An outbreak of malaria in Greece four years ago helps us understand the crisis, says Robert Fisk
Gaza, a year on from Operation Protective Edge: The traumatised kibbutz on Israel's front line, still recovering from last summer's war with Hamas

Gaza, a year on from Operation Protective Edge

The traumatised kibbutz on Israel's front line, still recovering from last summer's war with Hamas
How to survive electrical storms: What are the chances of being hit by lightning?

Heavy weather

What are the chances of being hit by lightning?
World Bodypainting Festival 2015: Bizarre and brilliant photos celebrate 'the body as art'

World Bodypainting Festival 2015

Bizarre and brilliant photos celebrate 'the body as art'
alt-j: A private jet, a Mercury Prize and Latitude headliners

Don't call us nerds

Craig Mclean meets alt-j - the math-folk act who are flying high
How to find gold: The Californian badlands, digging out crevasses and sifting sludge

How to find gold

Steve Boggan finds himself in the Californian badlands, digging out crevasses and sifting sludge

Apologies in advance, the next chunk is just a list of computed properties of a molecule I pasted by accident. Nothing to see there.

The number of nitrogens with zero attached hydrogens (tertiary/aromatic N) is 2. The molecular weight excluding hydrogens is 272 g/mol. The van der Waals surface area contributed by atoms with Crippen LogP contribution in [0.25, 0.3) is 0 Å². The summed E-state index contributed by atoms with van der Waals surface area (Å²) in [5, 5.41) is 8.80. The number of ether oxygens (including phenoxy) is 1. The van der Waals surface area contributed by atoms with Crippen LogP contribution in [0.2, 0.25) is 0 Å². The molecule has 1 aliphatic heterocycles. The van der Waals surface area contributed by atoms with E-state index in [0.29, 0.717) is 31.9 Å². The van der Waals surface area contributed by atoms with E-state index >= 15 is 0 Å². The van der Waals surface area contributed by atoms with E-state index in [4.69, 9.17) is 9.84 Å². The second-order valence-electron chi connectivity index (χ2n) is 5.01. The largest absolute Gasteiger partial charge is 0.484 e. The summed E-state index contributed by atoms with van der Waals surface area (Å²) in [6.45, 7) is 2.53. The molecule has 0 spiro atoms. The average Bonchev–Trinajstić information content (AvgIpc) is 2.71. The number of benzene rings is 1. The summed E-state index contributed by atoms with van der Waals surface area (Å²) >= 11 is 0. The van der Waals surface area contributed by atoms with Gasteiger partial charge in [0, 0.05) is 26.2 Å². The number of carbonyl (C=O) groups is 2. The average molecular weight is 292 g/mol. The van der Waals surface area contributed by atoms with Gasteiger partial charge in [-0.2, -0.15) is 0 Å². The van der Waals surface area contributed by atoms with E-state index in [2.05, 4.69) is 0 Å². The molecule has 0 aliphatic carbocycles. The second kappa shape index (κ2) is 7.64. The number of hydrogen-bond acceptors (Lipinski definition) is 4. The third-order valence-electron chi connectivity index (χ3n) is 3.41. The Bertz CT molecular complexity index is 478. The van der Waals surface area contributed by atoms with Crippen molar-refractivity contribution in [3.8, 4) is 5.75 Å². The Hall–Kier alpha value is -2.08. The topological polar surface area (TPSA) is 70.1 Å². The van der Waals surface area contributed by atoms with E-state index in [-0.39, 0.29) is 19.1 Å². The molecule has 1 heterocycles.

Singing accents: From Herman's Hermits and David Bowie to Alesha Dixon

Not born in the USA

Lay off Alesha Dixon: songs sound better in US accents, even our national anthem
10 best balsamic vinegars

10 best balsamic vinegars

Drizzle it over salad, enjoy it with ciabatta, marinate vegetables, or use it to add depth to a sauce - this versatile staple is a cook's best friend
Wimbledon 2015: Brief glimpses of the old Venus but Williams sisters' epic wars belong to history

Brief glimpses of the old Venus but Williams sisters' epic wars belong to history

Serena dispatched her elder sister 6-4, 6-3 in eight minutes more than an hour
Greece says 'No': A night of huge celebrations in Athens as voters decisively back Tsipras and his anti-austerity stance in historic referendum

Greece referendum

Greeks say 'No' to austerity and plunge Europe into crisis
Ten years after the 7/7 terror attacks, is Britain an altered state?

7/7 bombings anniversary

Ten years after the terror attacks, is Britain an altered state?
Beautiful evening dresses are some of the loveliest Donatella has created

Versace haute couture review

Beautiful evening dresses are some of the loveliest Donatella has ever created
No hope and no jobs, so Gaza's young risk their lives, climb the fence and run for it

No hope and no jobs in Gaza

So the young risk their lives and run for it
Fashion apps: Retailers roll together shopping and social networking for mobile customers

Fashion apps

Retailers roll together shopping and social networking for mobile customers
The Greek referendum exposes a gaping hole at the heart of the European Union – its distinct lack of any genuine popular legitimacy

Gaping hole at the heart of the European Union

Treatment of Greece has shown up a lack of genuine legitimacy